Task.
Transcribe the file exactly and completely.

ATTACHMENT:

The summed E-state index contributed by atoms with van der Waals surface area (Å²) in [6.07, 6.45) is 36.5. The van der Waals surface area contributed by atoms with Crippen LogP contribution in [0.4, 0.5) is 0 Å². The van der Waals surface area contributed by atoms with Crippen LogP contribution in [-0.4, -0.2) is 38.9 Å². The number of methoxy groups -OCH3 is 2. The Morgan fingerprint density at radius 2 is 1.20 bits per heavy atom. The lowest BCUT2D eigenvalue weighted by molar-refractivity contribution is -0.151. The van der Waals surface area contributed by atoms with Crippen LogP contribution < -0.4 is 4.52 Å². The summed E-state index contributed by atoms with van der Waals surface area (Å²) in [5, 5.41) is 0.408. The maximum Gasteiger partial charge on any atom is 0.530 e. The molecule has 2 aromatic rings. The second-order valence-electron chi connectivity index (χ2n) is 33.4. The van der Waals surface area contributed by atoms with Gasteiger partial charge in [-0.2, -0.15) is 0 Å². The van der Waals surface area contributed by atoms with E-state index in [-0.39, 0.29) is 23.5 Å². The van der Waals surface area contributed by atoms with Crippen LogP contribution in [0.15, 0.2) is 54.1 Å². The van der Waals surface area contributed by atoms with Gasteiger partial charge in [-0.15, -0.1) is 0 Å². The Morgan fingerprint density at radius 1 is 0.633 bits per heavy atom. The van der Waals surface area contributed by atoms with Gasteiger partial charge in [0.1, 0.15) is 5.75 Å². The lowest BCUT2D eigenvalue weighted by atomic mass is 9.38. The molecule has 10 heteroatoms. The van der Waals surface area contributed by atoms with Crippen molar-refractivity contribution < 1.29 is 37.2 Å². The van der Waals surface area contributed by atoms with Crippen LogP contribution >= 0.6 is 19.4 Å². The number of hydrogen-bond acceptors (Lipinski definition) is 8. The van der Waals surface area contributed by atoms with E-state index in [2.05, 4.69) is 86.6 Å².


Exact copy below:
The summed E-state index contributed by atoms with van der Waals surface area (Å²) in [6.07, 6.45) is 36.5. The van der Waals surface area contributed by atoms with Crippen LogP contribution in [0.4, 0.5) is 0 Å². The van der Waals surface area contributed by atoms with Crippen LogP contribution in [-0.4, -0.2) is 38.9 Å². The number of methoxy groups -OCH3 is 2. The Morgan fingerprint density at radius 2 is 1.20 bits per heavy atom. The lowest BCUT2D eigenvalue weighted by molar-refractivity contribution is -0.151. The van der Waals surface area contributed by atoms with Crippen LogP contribution < -0.4 is 4.52 Å². The summed E-state index contributed by atoms with van der Waals surface area (Å²) in [5, 5.41) is 0.408. The maximum Gasteiger partial charge on any atom is 0.530 e. The molecule has 2 aromatic rings. The second-order valence-electron chi connectivity index (χ2n) is 33.4. The van der Waals surface area contributed by atoms with Gasteiger partial charge in [-0.2, -0.15) is 0 Å². The van der Waals surface area contributed by atoms with E-state index in [-0.39, 0.29) is 23.5 Å². The van der Waals surface area contributed by atoms with Crippen LogP contribution in [0.15, 0.2) is 54.1 Å². The van der Waals surface area contributed by atoms with Gasteiger partial charge in [-0.15, -0.1) is 0 Å². The Morgan fingerprint density at radius 1 is 0.633 bits per heavy atom. The van der Waals surface area contributed by atoms with Gasteiger partial charge in [0.1, 0.15) is 5.75 Å². The lowest BCUT2D eigenvalue weighted by atomic mass is 9.38. The molecule has 10 heteroatoms. The van der Waals surface area contributed by atoms with Crippen molar-refractivity contribution < 1.29 is 37.2 Å². The van der Waals surface area contributed by atoms with Crippen LogP contribution >= 0.6 is 19.4 Å². The number of hydrogen-bond acceptors (Lipinski definition) is 8. The van der Waals surface area contributed by atoms with E-state index in [2.05, 4.69) is 86.6 Å².